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Thomas C. Fitzhugh III, left, and John Schwambach, right, are partners in the Houston office of Schouest, Bamdas, Soshea & BenMaier. Courtesy photos

Personal injury lawyers have haggled for two centuries to create a workable definition of “seaman” for their personal injury cases. Despite myriad cases over this time, the U.S. Supreme Court has never defined the word. Congress has been silent also. This has left the definition to the lower courts, and they have struggled with the word. The Supreme Court’s most recent forays into the issue have focused on what is a vessel and in defining who is a longshoreman and thus not a seaman.  See, e.g., Lozman v. City of Riviera Beach, 568 U.S. 115 (2013); Harbor Tug & Barge v. Papai, 520 U.S. 548 (1997). Attention has so focused on the definition of “seaman” in Jones Act cases that most have overlooked the definition of the word “seaman” in the Fair Labor Standards Act, which is more restrictive than that commonly used in personal injury cases.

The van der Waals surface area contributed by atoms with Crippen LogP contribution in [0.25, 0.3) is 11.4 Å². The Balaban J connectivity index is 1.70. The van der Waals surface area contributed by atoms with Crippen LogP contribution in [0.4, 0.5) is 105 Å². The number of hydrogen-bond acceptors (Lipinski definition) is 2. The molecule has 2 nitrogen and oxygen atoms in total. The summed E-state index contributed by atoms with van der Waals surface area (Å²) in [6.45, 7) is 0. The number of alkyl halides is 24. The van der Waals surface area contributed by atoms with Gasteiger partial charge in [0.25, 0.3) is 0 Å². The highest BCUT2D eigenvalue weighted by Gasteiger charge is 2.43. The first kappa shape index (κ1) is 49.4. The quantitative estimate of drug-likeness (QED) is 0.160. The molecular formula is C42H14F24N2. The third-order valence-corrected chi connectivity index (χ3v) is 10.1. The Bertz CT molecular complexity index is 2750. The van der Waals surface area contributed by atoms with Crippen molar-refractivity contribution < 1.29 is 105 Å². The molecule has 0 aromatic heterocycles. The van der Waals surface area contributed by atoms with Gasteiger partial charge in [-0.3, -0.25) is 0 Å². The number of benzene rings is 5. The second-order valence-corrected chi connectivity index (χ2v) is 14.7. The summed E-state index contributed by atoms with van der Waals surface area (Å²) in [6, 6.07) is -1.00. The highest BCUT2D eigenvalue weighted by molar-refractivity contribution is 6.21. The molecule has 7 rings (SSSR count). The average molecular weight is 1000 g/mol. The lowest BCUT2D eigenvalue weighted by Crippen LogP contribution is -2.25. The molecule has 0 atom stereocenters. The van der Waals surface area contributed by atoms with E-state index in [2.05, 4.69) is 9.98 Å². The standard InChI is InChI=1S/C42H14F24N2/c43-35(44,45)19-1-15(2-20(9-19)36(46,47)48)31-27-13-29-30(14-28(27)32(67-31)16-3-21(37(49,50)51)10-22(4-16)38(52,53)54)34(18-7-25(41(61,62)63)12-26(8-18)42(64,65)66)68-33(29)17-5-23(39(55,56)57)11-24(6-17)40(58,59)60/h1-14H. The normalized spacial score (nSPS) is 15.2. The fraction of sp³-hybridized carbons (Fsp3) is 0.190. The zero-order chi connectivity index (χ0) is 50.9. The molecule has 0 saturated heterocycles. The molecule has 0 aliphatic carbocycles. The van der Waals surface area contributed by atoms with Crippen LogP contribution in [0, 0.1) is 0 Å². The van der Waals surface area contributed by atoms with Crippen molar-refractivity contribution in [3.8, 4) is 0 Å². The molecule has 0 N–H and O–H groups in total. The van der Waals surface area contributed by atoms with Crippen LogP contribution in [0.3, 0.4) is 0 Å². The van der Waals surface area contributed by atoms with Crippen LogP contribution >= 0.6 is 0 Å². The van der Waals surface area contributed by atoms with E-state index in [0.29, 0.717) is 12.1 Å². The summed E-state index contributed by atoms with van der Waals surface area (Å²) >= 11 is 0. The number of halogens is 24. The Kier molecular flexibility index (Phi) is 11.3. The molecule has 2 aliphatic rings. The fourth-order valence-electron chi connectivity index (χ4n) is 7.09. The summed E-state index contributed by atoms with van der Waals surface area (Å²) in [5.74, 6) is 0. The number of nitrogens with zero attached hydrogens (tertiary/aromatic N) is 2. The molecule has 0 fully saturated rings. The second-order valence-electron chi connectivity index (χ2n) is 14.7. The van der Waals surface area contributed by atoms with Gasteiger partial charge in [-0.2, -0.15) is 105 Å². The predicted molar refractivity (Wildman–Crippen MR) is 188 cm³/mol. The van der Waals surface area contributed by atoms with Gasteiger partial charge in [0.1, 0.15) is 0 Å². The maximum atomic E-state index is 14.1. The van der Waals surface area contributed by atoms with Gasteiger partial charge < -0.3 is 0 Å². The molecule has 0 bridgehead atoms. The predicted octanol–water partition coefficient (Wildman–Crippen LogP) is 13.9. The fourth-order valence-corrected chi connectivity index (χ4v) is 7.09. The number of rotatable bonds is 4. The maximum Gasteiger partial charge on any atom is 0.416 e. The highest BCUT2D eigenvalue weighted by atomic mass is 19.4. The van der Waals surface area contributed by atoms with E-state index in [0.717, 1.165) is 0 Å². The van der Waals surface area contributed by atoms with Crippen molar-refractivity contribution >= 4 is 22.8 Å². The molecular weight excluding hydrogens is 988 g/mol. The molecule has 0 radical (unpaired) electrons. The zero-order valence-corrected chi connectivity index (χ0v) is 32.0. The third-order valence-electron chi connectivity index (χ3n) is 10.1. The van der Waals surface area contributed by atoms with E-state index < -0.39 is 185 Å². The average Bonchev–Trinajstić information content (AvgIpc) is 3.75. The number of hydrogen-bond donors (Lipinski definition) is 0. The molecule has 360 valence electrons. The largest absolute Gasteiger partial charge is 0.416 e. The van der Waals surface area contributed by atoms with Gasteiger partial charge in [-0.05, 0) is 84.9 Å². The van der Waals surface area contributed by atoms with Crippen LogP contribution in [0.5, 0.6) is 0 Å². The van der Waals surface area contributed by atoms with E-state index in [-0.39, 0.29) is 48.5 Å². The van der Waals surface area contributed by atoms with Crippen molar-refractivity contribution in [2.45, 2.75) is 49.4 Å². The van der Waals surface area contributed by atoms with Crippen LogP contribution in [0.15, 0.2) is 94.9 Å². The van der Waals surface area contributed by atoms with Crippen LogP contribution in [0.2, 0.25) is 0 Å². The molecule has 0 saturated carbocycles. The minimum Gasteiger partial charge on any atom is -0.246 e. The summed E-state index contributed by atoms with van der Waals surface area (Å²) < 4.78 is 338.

The Fair Labor Standards Act, 29 U.S.C. §§ 201 et seq., is a New Deal statute originally designed, in part, to create more jobs by requiring employers to set overtime pay at 50% more than the regular hourly rate. The idea was that employers would hire more workers to avoid paying overtime. It had little impact on the huge unemployment problem of that time, but it is ingrained in our labor law today. A number of specifically listed workers are not subject to the overtime pay requirement. Seamen are exempt from this statute. See 29 C.F.R. § 213(b)(6). The statute does not define “seamen,” but the Fifth Circuit limited this exemption to individuals performing nautical duties. Walling v. W.D. Haden, 153 F.2d 196 (5th Cir. 1946). At the time of that decision an individual, for personal injury purposes, had to aid in the navigation of a vessel. That requirement was later jettisoned by the Supreme Court in McDermott International v. Wilander, 498 U.S. 337 (1991).

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